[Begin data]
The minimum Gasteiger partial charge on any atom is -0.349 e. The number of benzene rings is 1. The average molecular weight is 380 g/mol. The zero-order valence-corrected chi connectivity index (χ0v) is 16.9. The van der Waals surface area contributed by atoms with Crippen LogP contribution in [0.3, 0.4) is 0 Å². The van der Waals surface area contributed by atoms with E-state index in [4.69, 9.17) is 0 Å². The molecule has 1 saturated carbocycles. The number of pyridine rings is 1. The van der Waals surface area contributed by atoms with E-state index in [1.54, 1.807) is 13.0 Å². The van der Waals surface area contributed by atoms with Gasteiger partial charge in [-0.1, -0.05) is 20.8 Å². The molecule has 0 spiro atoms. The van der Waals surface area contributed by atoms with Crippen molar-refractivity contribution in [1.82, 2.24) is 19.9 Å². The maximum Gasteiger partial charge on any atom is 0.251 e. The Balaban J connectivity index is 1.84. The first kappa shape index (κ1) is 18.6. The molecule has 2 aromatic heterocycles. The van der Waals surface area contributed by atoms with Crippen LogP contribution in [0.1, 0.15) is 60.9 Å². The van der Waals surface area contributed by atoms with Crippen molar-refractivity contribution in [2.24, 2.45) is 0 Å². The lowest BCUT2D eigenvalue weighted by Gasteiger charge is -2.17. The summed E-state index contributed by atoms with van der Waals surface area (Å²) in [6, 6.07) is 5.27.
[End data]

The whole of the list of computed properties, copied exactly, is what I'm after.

The minimum Gasteiger partial charge on any atom is -0.349 e. The number of benzene rings is 1. The average molecular weight is 380 g/mol. The zero-order valence-corrected chi connectivity index (χ0v) is 16.9. The van der Waals surface area contributed by atoms with Crippen LogP contribution in [0.3, 0.4) is 0 Å². The van der Waals surface area contributed by atoms with E-state index in [4.69, 9.17) is 0 Å². The molecule has 1 saturated carbocycles. The number of pyridine rings is 1. The van der Waals surface area contributed by atoms with E-state index in [1.54, 1.807) is 13.0 Å². The van der Waals surface area contributed by atoms with Gasteiger partial charge in [-0.1, -0.05) is 20.8 Å². The molecule has 0 spiro atoms. The van der Waals surface area contributed by atoms with Crippen molar-refractivity contribution in [1.82, 2.24) is 19.9 Å². The maximum Gasteiger partial charge on any atom is 0.251 e. The Balaban J connectivity index is 1.84. The first kappa shape index (κ1) is 18.6. The molecule has 2 aromatic heterocycles. The van der Waals surface area contributed by atoms with Crippen LogP contribution in [0.1, 0.15) is 60.9 Å². The van der Waals surface area contributed by atoms with Crippen molar-refractivity contribution in [2.24, 2.45) is 0 Å². The lowest BCUT2D eigenvalue weighted by Gasteiger charge is -2.17. The summed E-state index contributed by atoms with van der Waals surface area (Å²) in [6, 6.07) is 5.27.